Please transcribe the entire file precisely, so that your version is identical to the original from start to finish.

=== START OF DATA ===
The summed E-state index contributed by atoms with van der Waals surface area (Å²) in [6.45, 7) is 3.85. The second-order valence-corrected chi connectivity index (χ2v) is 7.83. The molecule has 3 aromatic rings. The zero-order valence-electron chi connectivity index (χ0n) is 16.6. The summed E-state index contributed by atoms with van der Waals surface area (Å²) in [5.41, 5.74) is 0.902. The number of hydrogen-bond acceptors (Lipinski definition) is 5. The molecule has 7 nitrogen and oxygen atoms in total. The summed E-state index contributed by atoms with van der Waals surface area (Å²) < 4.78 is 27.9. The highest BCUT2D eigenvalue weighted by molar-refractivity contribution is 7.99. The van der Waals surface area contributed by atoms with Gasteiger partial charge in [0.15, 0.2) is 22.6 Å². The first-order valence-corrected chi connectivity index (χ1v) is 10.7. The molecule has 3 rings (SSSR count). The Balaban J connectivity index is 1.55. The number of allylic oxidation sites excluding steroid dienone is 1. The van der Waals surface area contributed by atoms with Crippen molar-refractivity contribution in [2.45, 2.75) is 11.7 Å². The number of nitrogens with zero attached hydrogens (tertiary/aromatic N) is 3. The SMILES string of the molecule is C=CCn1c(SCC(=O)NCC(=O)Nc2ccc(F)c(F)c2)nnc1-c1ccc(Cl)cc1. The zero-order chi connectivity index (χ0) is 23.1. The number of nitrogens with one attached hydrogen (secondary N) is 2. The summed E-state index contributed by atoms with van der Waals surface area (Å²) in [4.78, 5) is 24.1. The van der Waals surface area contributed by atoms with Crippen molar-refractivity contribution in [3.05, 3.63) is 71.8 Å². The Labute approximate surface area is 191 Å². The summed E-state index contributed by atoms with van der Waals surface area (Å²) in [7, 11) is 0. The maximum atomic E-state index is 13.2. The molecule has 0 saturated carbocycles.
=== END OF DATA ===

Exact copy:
The summed E-state index contributed by atoms with van der Waals surface area (Å²) in [6.45, 7) is 3.85. The second-order valence-corrected chi connectivity index (χ2v) is 7.83. The molecule has 3 aromatic rings. The zero-order valence-electron chi connectivity index (χ0n) is 16.6. The summed E-state index contributed by atoms with van der Waals surface area (Å²) in [5.41, 5.74) is 0.902. The number of hydrogen-bond acceptors (Lipinski definition) is 5. The molecule has 7 nitrogen and oxygen atoms in total. The summed E-state index contributed by atoms with van der Waals surface area (Å²) < 4.78 is 27.9. The highest BCUT2D eigenvalue weighted by molar-refractivity contribution is 7.99. The van der Waals surface area contributed by atoms with Gasteiger partial charge in [0.15, 0.2) is 22.6 Å². The first-order valence-corrected chi connectivity index (χ1v) is 10.7. The molecule has 3 rings (SSSR count). The Balaban J connectivity index is 1.55. The number of allylic oxidation sites excluding steroid dienone is 1. The van der Waals surface area contributed by atoms with Crippen molar-refractivity contribution in [2.45, 2.75) is 11.7 Å². The number of nitrogens with zero attached hydrogens (tertiary/aromatic N) is 3. The SMILES string of the molecule is C=CCn1c(SCC(=O)NCC(=O)Nc2ccc(F)c(F)c2)nnc1-c1ccc(Cl)cc1. The zero-order chi connectivity index (χ0) is 23.1. The number of nitrogens with one attached hydrogen (secondary N) is 2. The summed E-state index contributed by atoms with van der Waals surface area (Å²) in [4.78, 5) is 24.1. The van der Waals surface area contributed by atoms with Crippen molar-refractivity contribution in [3.05, 3.63) is 71.8 Å². The Labute approximate surface area is 191 Å². The summed E-state index contributed by atoms with van der Waals surface area (Å²) in [7, 11) is 0. The maximum atomic E-state index is 13.2. The molecule has 0 saturated carbocycles.